* Please note that this blog remains up as a resource. However, this blog is currently on hiatus until further notice. For more information, please read this blog post. Thank you and happy kombucha brewing, drinking, and SCOBY trading! Lots of love. ~Annabelle *

Thursday, May 5, 2011

Q&A: I left my kombucha mushroom in the fridge for awhile. Can I still use it?

I've been receiving many questions about individuals who have SCOBYs stored in the fridge, or brews forgotten on the counter. Can you still use the SCOBY to brew?

I typically say yes, but it also depends on various factors.

Usually I recommend to individuals that SCOBYs can be stored in the refrigerator for up to a year, with increased chances of the SCOBY remaining viable the better your sanitation is. In addition, I usually do not recommend individuals to leave their brews out for more than a few weeks, but this is also dependent on several factors (for example, fermentation goes slower at cooler temperatures). If you do leave your brew forgotten on the counter, it's still possible that you can use your kombucha mushroom.

Typically, kombucha smells like hard cider or apple cider vinegar. The longer the kombucha and the mushroom are stored, the more acidic the kombucha will be in taste and smell. Here are some suggestions for what to do if your kombucha is too sour.

If you notice anything funky, such as mold, or off-odors, it may be safer to just discard your kombucha mushroom in the compost. If this is the case, you may consider growing a kombucha mushroom or finding other sources for a SCOBY.

However, if you don't find anything out of the ordinary, you may just want to give brewing with the mushroom a try! If you have some fresher starter tea to use as well, that can also be helpful.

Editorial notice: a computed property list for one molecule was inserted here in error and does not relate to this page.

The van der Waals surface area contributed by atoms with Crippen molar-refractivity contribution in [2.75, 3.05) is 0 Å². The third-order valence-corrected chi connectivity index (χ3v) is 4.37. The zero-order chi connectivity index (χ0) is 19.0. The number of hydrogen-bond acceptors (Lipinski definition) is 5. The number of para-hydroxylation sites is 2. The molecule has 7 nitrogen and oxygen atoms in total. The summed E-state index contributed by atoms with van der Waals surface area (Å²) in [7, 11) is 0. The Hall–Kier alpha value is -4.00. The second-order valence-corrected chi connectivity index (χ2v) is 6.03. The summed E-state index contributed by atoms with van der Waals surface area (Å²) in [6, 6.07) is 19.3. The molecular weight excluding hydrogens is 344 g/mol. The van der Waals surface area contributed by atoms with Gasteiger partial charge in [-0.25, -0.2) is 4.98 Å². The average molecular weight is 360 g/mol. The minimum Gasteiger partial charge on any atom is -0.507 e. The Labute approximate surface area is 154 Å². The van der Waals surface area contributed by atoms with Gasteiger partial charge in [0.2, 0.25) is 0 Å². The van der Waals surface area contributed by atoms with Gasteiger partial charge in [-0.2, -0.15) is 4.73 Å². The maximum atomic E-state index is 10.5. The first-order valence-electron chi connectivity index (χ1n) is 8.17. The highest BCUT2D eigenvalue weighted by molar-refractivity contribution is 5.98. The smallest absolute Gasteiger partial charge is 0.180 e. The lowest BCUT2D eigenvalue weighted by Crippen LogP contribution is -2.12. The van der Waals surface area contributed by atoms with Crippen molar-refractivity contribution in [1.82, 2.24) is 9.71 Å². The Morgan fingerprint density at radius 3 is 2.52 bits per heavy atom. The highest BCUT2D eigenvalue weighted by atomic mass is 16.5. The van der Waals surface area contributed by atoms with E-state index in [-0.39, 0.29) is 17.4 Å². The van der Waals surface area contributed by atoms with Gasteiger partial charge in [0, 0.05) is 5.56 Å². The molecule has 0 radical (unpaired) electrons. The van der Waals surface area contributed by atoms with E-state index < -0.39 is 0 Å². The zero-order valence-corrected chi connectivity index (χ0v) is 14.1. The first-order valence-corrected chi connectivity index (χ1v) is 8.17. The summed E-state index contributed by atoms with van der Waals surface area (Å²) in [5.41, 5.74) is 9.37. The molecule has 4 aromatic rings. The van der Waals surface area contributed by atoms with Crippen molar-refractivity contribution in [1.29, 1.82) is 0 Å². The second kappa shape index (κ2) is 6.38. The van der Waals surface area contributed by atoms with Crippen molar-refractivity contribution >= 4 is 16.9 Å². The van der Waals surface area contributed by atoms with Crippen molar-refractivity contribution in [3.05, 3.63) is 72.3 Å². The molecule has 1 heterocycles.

If a SCOBY has remained dormant in the fridge for awhile, it may take a few cycles for the mushroom to kick back into gear. And if your intention is to grow a nice thick mushroom (because brewing good-tasting kombucha and growing a thick SCOBY do not always equate to the same thing), you may consider reading this post for tips. Once you have a good younger mushroom to brew with (or a few), you may want to put the older SCOBY to rest in the compost. In my experience, the younger mushrooms tend to out-perform the older ones.

Unsure if your brew or mushroom are safe? Read Happy Herbalist's Kombucha Cautions and Safe Brewing Tips. Some pictures of healthy mushrooms can be found in this post, and pictures of healthy (and unhealthy) mushrooms can be found on Happy Herbalist's Kombucha Pictures page.

Happy brewing!


Hannah Marie said...

I used to make kombucha tea regularly, but stopped some months back due to different things going on and then a trip overseas. I had several mushrooms that I left in the refrigerator in some tea/starter. A couple weeks ago, I made a batch of tea, but it has not yet grown a mushroom. I understand that the mushrooms became dormant in the fridge, but my question is ... how long is it safe to let this sit and grow a new mushroom? At what point would it be too long, and the mushroom just simply isn't good anymore?

Thanks, Hannah

Annabelle Ho said...

Hi Hannah,

That's a really great question! When you brewed, did you add some starter tea in there as well, or did you just have the SCOBY? Brewing would take longer if you just added the SCOBY and didn't add starter tea....Also, sometimes when brewing, you won't get a well grown new mushroom, but the kombucha may be ok to drink. In some instances, the new mushroom that forms is inseparable from the old one, so a new mushroom may be growing but you may not notice it. If nothing seems to be happening after a month though, you might want to discard the mushroom then. Temperature also affects the fermentation rate: ideal temperatures seem to be around 75-85ish degrees F, and fermentation is quicker in warmer temperatures. I also have a post on growing a thick kombucha mushroom, if you find it useful: http://www.kombuchafuel.com/2010/05/q-how-do-you-grow-thick-kombucha.html. Hope that helped!